BPotW Loaves and Crumbs (Mark 7:24-30)

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Bible Passage of the Week

Luce NDs

Well-Known Member
In this interpretation of the story, Jesus's compassion and appreciation for the woman emerge. That fits within the parameters of an expanding ministry to the Gentiles.

Why did Mark tell this story? why did Matthew?

If it is primarily a story about the woman's faith, I am liking it less and less. After all, Jesus rewarding the woman for her faith in him could be a tad egotistical.

But did Jesus actually do anything to heal the child? Neither account has Jesus laying on hands, mixing his spit with dirt or any other action

The story might be saying faith accomplishes something by its very nature.

So much to ponder here.

Maybe you're beginning to observe the deeper and darker regions of the story as the absolute clashes with the abstract ... tis dark, yet a place to draw from as a font ... the myth etches on ..
 

Mystic

Well-Known Member
A Follow-Up tp Post #106:
Unlike the Syrophoenician woman, no Jewish woman in the Gospels ever dares to directly approach Jesus to request a healing. Thus, the woman
with the menstrual bleeding problems feels she must sneak up behind Jesus and touch his garment to get healed.
 

Luce NDs

Well-Known Member
A Follow-Up tp Post #106:
Unlike the Syrophoenician woman, no Jewish woman in the Gospels ever dares to directly approach Jesus to request a healing. Thus, the woman
with the menstrual bleeding problems feels she must sneak up behind Jesus and touch his garment to get healed.

Perhaps she was love sick and wished to be enlightened to begin to know the reason (explains the Y's)!
 

Waterfall

Well-Known Member
A Follow-Up tp Post #106:
Unlike the Syrophoenician woman, no Jewish woman in the Gospels ever dares to directly approach Jesus to request a healing. Thus, the woman
with the menstrual bleeding problems feels she must sneak up behind Jesus and touch his garment to get healed.
Or perhaps menstrual bleeding wasnt something she wanted to talk about in public...modesty my have played a role?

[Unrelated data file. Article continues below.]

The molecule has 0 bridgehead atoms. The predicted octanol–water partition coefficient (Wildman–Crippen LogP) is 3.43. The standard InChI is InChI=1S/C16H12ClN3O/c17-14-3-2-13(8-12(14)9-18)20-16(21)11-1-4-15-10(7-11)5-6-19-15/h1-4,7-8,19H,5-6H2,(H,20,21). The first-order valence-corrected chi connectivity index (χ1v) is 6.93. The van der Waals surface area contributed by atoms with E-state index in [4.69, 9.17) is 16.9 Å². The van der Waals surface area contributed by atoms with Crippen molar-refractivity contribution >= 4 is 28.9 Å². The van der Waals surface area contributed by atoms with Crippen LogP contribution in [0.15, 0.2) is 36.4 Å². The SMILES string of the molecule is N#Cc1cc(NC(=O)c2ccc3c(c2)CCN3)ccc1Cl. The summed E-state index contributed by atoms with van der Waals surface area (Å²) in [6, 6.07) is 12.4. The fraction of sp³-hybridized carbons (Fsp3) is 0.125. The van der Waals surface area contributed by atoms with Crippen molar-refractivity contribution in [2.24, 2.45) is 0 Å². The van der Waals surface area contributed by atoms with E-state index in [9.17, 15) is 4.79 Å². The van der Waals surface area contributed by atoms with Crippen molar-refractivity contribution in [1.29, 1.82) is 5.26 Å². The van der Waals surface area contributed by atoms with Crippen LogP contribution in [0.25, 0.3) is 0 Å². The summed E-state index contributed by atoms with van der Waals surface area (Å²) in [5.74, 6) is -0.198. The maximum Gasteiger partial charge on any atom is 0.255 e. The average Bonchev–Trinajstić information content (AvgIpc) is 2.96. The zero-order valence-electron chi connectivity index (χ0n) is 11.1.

paradox3

Well-Known Member
Pronouns
She/Her/Her
In two of the gospel accounts (Mark, Luke) of the woman who touches the edge of Jesus's garment, Jesus feels the power leave him as she is healed..

She is praised for her faith in Matthew and Luke.

Matthew 14 v. 36 tells us that ALL who touch the edge of Jesus's garment are healed.

Is faith efficacious in bringing about healing, regardless of any action taken or not taken by Jesus? Is it out of Jesus's control and in God's hands? How else might we explain these mysterious healings?
 

Luce NDs

Well-Known Member
Interdenominational discussion on how Mary conceived today ... and the main question was who screwed up?

The bible says right off the bat that knowledge and awareness of such things is evil ... allows for some patriarchs to forget what they done ... thus the thought was dropped!
 

revjohn

Well-Known Member
In Matthew's version we have the woman use a Messianic title.

Weird that a Canaanite would know that don't you think?

The Disciples are all about Jesus sending her away. Can they not do that themselves or, have they learned not to take that initiative on their own? If only the contemporary Church could learn that lesson.

The conversation about dogs is shared and again no apparent angst in the woman that she is being verbally pushed outside. She understands the image and runs with it. Jesus commends her faith and her daughter is healed.

The details reported are not so huge as to suggest that the encounter didn't happen. Remembered differently by different witnesses is very plausible and yet the heart of the encounter is the same.

How does the scripture read us this time? What is it attempting to teach us?

Placing the Messianic title into the mouth of a Canaanite is a definite claim that Jesus is the Messiah. He doesn't correct her nor does he compel her to be silent. Maybe he figures nobody would believe her so there is no need to shut her up about it. Making her response a faith statement (rewarding her for her faith) reflects the inclusion of the Messianic title.

Clearly, the author of Matthew wants the audience to know who Jesus is.
 
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